Russia also sent ships from its Baltic Fleet to monitor the NATO Baltops 2019 exercises held in mid-June 2019 near Russia. These exercises involved ships and aircraft from 16 NATO allies and two partner countries.
This article originally appeared on Business Insider. Follow @BusinessInsider on Twitter.
When Ultimate Fighting Championship hall-of-famer Forrest Griffin was in the octagon, he knew who to turn to when a pummeling led to lacerations — Air Force Reserve Citizen Airman Dr. (Col.) Gregory Hsu.
That’s because Hsu, who serves as the Individual Mobilization Augmentee to the U.S. Pacific Air Forces surgeon general, is a highly experienced ophthalmologist and plastic surgeon with over 24 years of experience.
Hsu is a solo-practitioner in Las Vegas and has operated his own eye clinic for the past two decades. As a doctor who specializes in diseases of the eye, he has to be at the top of his game when it comes to patching his patient’s faces after their treatment.
That skill, said Griffin, is what makes Hsu so valuable to the UFC and its fighters. When someone gets cut in a fight, that wound has to be closed up in such a way that it doesn’t open back up or form scar tissue, which leaves the skin susceptible to opening up in the future.
The UFC is a popular mixed martial arts fighting organization started in 1993. According to the UFC website, fighters must be skilled in many forms of hand-to-hand combat, including jiu-jitsu, karate and boxing. It produces more than 40 live events annually and is the largest Pay-Per-View event provider, broadcasting in 129 countries, 28 languages and reaching 800 million households.
Hsu’s and Griffin’s UFC histories are tightly intertwined. Griffin was a contestant on season 1 of The Ultimate Fighter reality TV show in 2005; a top contender for season champ and a spot in the UFC. In the penultimate fight, he received a cut severe enough that the safety commission wanted to disqualify him from the final fight. That’s when Hsu got the call.
“I knew the [chief financial officer] of The Ultimate Fighter and he asked if I could do a suture job that would hold up through the fight,” said Hsu.
Hsu closed the wound to the satisfaction of the safety board and Griffin went on to win the final fight and earn a spot in the UFC at a time when the fighting format was exploding in popularity. Today, Griffin is retired from fighting but he continues with the organization, serving as the vice president of athletic development at the UFC Performance Institute in Las Vegas.
Like Griffin, Hsu continues to work for the organization, supporting both the reality TV series, which is carried on Fox Sports 1, and eight to 10 major UFC events each year.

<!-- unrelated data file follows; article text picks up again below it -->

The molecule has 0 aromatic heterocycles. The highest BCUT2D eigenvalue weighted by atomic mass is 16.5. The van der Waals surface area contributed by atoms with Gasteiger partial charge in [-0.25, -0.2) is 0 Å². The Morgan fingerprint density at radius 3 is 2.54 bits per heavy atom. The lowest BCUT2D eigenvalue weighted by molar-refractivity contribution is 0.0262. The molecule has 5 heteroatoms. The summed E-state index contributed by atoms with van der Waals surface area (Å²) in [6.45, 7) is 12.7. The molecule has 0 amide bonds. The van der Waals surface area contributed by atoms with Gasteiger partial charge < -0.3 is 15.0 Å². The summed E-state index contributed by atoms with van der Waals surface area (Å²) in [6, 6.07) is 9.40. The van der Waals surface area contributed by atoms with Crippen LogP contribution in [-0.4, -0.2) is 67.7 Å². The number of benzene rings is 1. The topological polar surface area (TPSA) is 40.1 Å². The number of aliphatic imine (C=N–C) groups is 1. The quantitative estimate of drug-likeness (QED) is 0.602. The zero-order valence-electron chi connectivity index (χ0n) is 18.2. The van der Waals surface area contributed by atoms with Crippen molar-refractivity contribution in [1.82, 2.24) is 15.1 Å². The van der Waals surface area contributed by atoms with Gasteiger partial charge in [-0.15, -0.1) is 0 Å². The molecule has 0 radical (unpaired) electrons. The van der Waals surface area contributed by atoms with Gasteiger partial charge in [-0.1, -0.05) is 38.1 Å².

When Hsu is not stitching fighters or running his eye clinic, he serves his country as the IMA to the U.S. Pacific Air Forces surgeon general. The doctor said he was a late-comer to the military but joined because he wanted to give back to his country. He originally joined the Nevada Air National Guard but later switched to the Air Force Reserve, becoming a traditional reservist at the Nellis Air Force Base clinic. However, after being selected for promotion to colonel, he had to look for a position that would match his new grade. In 2015 he applied for his current position as an IMA. He was hired and promoted to his current rank.
Hsu said moving to the IMA program, where he can directly support the active-duty Air Force, has been a great ride, but working the budget, manpower and policy side of operations was a new experience for him.
“Integrating guidance to best meet the needs of PACAF down to the Airman, and seeing how we promote and deliver care, was an eye opening experience,” he added.
IMAs are Air Force Reserve Airmen assigned to augment active-component military organizations and government agencies. They have participation requirements similar to members in the traditional reserve. However, most IMAs perform all of their required annual duty all at once; 24 to 36 days per year, depending on the assignment.
In 2017, Hsu used his duty time to represent the PACAF surgeon general at exercise Talisman Sabre 2017, a joint training activity with the Australian military.
“It was like lifting the hood of a car to see a new aspect of how it works,” he said of the experience that had him operating alongside Soldiers, Sailors and Marines, as well as Australian forces.
Hsu said it can be a balancing act to serve with the Air Force while also managing his business, UFC gig and family, but ultimately he loves being in uniform and helping to get the mission done.
The balancing act is something Hsu excels at. Griffin said he didn’t even know Hsu was in the Air Force until once when Doc, as the fighters call him, wasn’t at a fight.
“I asked where he was and he was at some sort of crazy exercise,” said the former fighter.
The doctor said he provides two primary services that keep the UFC fighters happy. First, good-quality plastic surgery keeps them healthy and returns them to the fight faster. Second, is the ability to skip a lengthy emergency room visit, allowing injured fighters to participate in press conferences, meet with fans and be a part of the post-fight buzz.
Hsu said it can be intimidating dealing with the fighters, especially following a loss when “you can cut the depression with a knife” or the fighter can’t calm down. But, with fighters sometimes lining up four to five deep, his presence is definitely needed.